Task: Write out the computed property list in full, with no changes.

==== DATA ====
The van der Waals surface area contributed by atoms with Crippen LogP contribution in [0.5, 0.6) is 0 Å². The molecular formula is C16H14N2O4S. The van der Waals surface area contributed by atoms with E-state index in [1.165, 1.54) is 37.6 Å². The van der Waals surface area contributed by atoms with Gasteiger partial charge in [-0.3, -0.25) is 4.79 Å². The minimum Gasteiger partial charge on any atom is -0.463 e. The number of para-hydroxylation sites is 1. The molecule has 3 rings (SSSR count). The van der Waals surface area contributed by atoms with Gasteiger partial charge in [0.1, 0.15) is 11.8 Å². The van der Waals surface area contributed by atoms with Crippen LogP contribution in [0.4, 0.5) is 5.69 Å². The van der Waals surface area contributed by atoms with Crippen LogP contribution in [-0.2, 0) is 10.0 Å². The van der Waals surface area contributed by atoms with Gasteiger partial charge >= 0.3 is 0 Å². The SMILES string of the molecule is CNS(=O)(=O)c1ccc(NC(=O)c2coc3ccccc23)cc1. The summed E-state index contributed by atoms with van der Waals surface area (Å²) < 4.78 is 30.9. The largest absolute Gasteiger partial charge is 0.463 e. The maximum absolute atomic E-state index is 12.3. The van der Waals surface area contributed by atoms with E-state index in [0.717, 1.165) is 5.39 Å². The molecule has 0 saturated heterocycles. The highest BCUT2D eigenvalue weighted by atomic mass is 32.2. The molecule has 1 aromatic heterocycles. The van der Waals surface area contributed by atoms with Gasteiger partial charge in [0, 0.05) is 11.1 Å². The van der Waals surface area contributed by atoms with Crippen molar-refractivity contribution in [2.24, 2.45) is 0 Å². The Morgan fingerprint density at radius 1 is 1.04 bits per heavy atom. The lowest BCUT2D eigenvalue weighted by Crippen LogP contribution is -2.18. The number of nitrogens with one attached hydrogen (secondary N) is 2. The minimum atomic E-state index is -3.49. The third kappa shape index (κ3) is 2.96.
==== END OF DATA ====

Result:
The van der Waals surface area contributed by atoms with Crippen LogP contribution in [0.5, 0.6) is 0 Å². The molecular formula is C16H14N2O4S. The van der Waals surface area contributed by atoms with E-state index in [1.165, 1.54) is 37.6 Å². The van der Waals surface area contributed by atoms with Gasteiger partial charge in [-0.3, -0.25) is 4.79 Å². The minimum Gasteiger partial charge on any atom is -0.463 e. The number of para-hydroxylation sites is 1. The molecule has 3 rings (SSSR count). The van der Waals surface area contributed by atoms with Gasteiger partial charge in [0.1, 0.15) is 11.8 Å². The van der Waals surface area contributed by atoms with Crippen LogP contribution in [0.4, 0.5) is 5.69 Å². The van der Waals surface area contributed by atoms with Crippen LogP contribution in [-0.2, 0) is 10.0 Å². The van der Waals surface area contributed by atoms with Gasteiger partial charge >= 0.3 is 0 Å². The SMILES string of the molecule is CNS(=O)(=O)c1ccc(NC(=O)c2coc3ccccc23)cc1. The summed E-state index contributed by atoms with van der Waals surface area (Å²) < 4.78 is 30.9. The largest absolute Gasteiger partial charge is 0.463 e. The maximum absolute atomic E-state index is 12.3. The van der Waals surface area contributed by atoms with E-state index in [0.717, 1.165) is 5.39 Å². The molecule has 0 saturated heterocycles. The highest BCUT2D eigenvalue weighted by atomic mass is 32.2. The molecule has 1 aromatic heterocycles. The van der Waals surface area contributed by atoms with Gasteiger partial charge in [0, 0.05) is 11.1 Å². The van der Waals surface area contributed by atoms with Crippen molar-refractivity contribution in [2.24, 2.45) is 0 Å². The Morgan fingerprint density at radius 1 is 1.04 bits per heavy atom. The lowest BCUT2D eigenvalue weighted by Crippen LogP contribution is -2.18. The number of nitrogens with one attached hydrogen (secondary N) is 2. The minimum atomic E-state index is -3.49. The third kappa shape index (κ3) is 2.96.